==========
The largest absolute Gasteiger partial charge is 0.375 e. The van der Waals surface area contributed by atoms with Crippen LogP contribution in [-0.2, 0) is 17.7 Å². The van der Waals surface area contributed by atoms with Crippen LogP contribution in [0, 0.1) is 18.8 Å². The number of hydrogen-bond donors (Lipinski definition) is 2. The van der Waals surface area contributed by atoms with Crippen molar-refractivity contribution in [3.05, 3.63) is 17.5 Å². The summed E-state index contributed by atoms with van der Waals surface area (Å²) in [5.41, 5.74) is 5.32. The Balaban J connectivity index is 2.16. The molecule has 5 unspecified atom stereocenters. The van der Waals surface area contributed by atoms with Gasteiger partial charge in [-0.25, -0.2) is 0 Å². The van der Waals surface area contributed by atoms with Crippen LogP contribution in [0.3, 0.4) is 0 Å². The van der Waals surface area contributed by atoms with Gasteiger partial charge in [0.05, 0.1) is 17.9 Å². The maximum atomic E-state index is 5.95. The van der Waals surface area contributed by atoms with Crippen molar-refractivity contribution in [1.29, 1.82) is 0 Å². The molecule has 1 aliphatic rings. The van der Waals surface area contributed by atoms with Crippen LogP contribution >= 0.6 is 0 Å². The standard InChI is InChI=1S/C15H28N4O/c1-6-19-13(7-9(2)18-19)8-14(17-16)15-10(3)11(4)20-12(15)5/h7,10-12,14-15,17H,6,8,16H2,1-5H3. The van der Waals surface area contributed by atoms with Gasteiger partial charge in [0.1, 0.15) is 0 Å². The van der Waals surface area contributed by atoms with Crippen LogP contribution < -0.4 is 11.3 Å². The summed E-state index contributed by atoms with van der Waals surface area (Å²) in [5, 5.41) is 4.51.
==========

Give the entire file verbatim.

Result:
The largest absolute Gasteiger partial charge is 0.375 e. The van der Waals surface area contributed by atoms with Crippen LogP contribution in [-0.2, 0) is 17.7 Å². The van der Waals surface area contributed by atoms with Crippen LogP contribution in [0, 0.1) is 18.8 Å². The number of hydrogen-bond donors (Lipinski definition) is 2. The van der Waals surface area contributed by atoms with Crippen molar-refractivity contribution in [3.05, 3.63) is 17.5 Å². The summed E-state index contributed by atoms with van der Waals surface area (Å²) in [5.41, 5.74) is 5.32. The Balaban J connectivity index is 2.16. The molecule has 5 unspecified atom stereocenters. The van der Waals surface area contributed by atoms with Gasteiger partial charge in [-0.25, -0.2) is 0 Å². The van der Waals surface area contributed by atoms with Crippen LogP contribution in [0.3, 0.4) is 0 Å². The van der Waals surface area contributed by atoms with Gasteiger partial charge in [0.05, 0.1) is 17.9 Å². The maximum atomic E-state index is 5.95. The van der Waals surface area contributed by atoms with Crippen molar-refractivity contribution in [1.29, 1.82) is 0 Å². The molecule has 1 aliphatic rings. The van der Waals surface area contributed by atoms with Crippen LogP contribution >= 0.6 is 0 Å². The standard InChI is InChI=1S/C15H28N4O/c1-6-19-13(7-9(2)18-19)8-14(17-16)15-10(3)11(4)20-12(15)5/h7,10-12,14-15,17H,6,8,16H2,1-5H3. The van der Waals surface area contributed by atoms with Gasteiger partial charge in [0.1, 0.15) is 0 Å². The van der Waals surface area contributed by atoms with Crippen LogP contribution < -0.4 is 11.3 Å². The summed E-state index contributed by atoms with van der Waals surface area (Å²) in [5, 5.41) is 4.51.